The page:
October 8, 2008

September Books

Na na na na Na na na na na Na na na na Na na na na September Books!

*Halting State, by Charles Stross. The plot of this book was a wee tad confusing, but the writing was fascinating. There are three main characters. They all speak in Scottish dialect. And it's narrated in the second person. Whoa-oh-oh-oh! Go on, read it. I dare you.

*Story of the Sand, by Mark B. Pickering. This wasn't very good...

*In the Land of Invisible Women, by Qanta Ahmed. ... but this was.

*A Prayer for Owen Meany, by John Irving. Looking over the month, I seem to have a sort of beautiful-but-sad theme going on. This is the first of those.

The Big Over Easy, by Jasper Fforde. I actually hadn't read The Big Over Easy in a long time, because (much as I usually enjoy almost anything Fforde does) the first time I read it, I remember being increasingly frustrated and annoyed with the ending. It just! Went! On! And! On! But this time was different. Maybe because I knew what to expect, I thoroughly enjoyed this reading, even the ending. Well done once more, J. Fforde.

*Anna of the Five Towns, by Arnold Bennett. Victorian realist fiction! Woohoo! I don't know if it's because of the course I took last year, but I just really enjoy this sort of book. Anna of the Five Towns itself was lovely, although I found the ending rather implausible (dare I say, un-realistic). Charming, though.

*Mankind, by Anonymous. And what's even more fun than Victorian fiction? Why, medieval morality plays, of course! Mankind is both pious and scatological, much like the middle ages themselves, as I am given to understand.

The Fourth Bear, by Jasper Fforde. More fun with Fforde. Hi-tiddely-pum-oh.

The Lions of Al-Rassan, by Guy Gavriel Kay. I hadn't read this in a millionty billion years, but I chanced upon it at the used book store and so snatched it up forthwith. It's still good. It was actually quite interesting to be re-reading it after such a long time, since most of what happened felt vaguely familiar but was actually still a surprise. Anyway, Guy Gavriel Kay writes very good books, and though I think Tigana is the best, this is still quite enjoyable.

The other thing I enjoy about Kay's writing, especially when he does these historical fantasies, is how incredibly obvious it all is. The Kindath are Jews! The Asharites are Muslim! The Jaddites are Christians! Could this novel possibly be set in -- gasp -- medieval Spain? Why yes, yes it could. Now, who can guess where Sailing to Sarantium is set?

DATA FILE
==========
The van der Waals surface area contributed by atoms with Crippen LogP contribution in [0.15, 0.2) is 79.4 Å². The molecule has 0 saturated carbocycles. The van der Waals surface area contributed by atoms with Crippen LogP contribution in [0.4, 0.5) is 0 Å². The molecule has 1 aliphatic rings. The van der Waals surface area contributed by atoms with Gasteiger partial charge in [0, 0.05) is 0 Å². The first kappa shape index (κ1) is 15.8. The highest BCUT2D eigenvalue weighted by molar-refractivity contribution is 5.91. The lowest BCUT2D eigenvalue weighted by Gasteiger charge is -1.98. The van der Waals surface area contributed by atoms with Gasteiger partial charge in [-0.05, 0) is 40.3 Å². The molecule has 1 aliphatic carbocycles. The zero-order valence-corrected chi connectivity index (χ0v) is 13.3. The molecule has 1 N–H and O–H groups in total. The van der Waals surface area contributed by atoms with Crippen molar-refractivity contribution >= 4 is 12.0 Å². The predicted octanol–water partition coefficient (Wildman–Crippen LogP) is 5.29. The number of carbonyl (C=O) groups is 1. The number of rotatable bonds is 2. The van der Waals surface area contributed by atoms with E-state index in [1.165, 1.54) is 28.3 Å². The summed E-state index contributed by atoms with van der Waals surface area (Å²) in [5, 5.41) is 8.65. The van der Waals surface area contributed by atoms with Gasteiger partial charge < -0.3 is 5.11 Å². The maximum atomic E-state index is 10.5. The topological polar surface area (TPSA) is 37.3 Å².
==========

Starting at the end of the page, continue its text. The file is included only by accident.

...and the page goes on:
Things Fall Apart, by Chinua Achebe. They certainly do!

Positive Attitude, by Scott Adams. Ho, hum, another Dilbert collection. This one was all in colour, which was kind of distressingly unfamiliar.

Bridget Jones's Diary, by Helen Fielding. One of my go-to novels when I need a good laugh. The sequel as well, though I didn't get to it last month.

*Scott Pilgrim's Precious Little Life, by Bryan Lee O'Malley. Aw, his life is precious. And it's a graphic novel. And there's a dance-fight. Hello, sequel!

*The Spanish Tragedy, by Thomas Kyd. Although this opened the way for a grand tradition of tragedies on the English stage, it wasn't all that interesting. Not enough blood, say I. What good is a hanging and a stabbing and a tongue-bite-outing if you don't get the fun of poisoned drinks, kissing skulls, and burning gold?

Alias Grace, by Margaret Atwood. Loved it!

*Genuine Men, by Nancy Bruno. Twas Okay!

*Templeton Turtle Goes Exploring, by Ron Pridmore. Not so much!

*A Jest of God, by Margaret Laurence. So I've been on this Margaret Laurence kick recently, when you count "recent" as, oh, say the last six months or so. This was very good, although I think both The Diviners and The Fire-Dwellers were better. Next up, The Stone Angel. Go, Manawaka, go.

*The Book Thief, by Markus Zusak. Ack. This book was so good.

*Endymion, by John Lyly. Shepherd-astronomer type falls drastically in love with moon, gets put into 40-year sleep while everyone else doesn't age for some reason. Also there are magical fountains and witches and, oh, all sorts of things. Renaissance drama, I love you because you are wacky.

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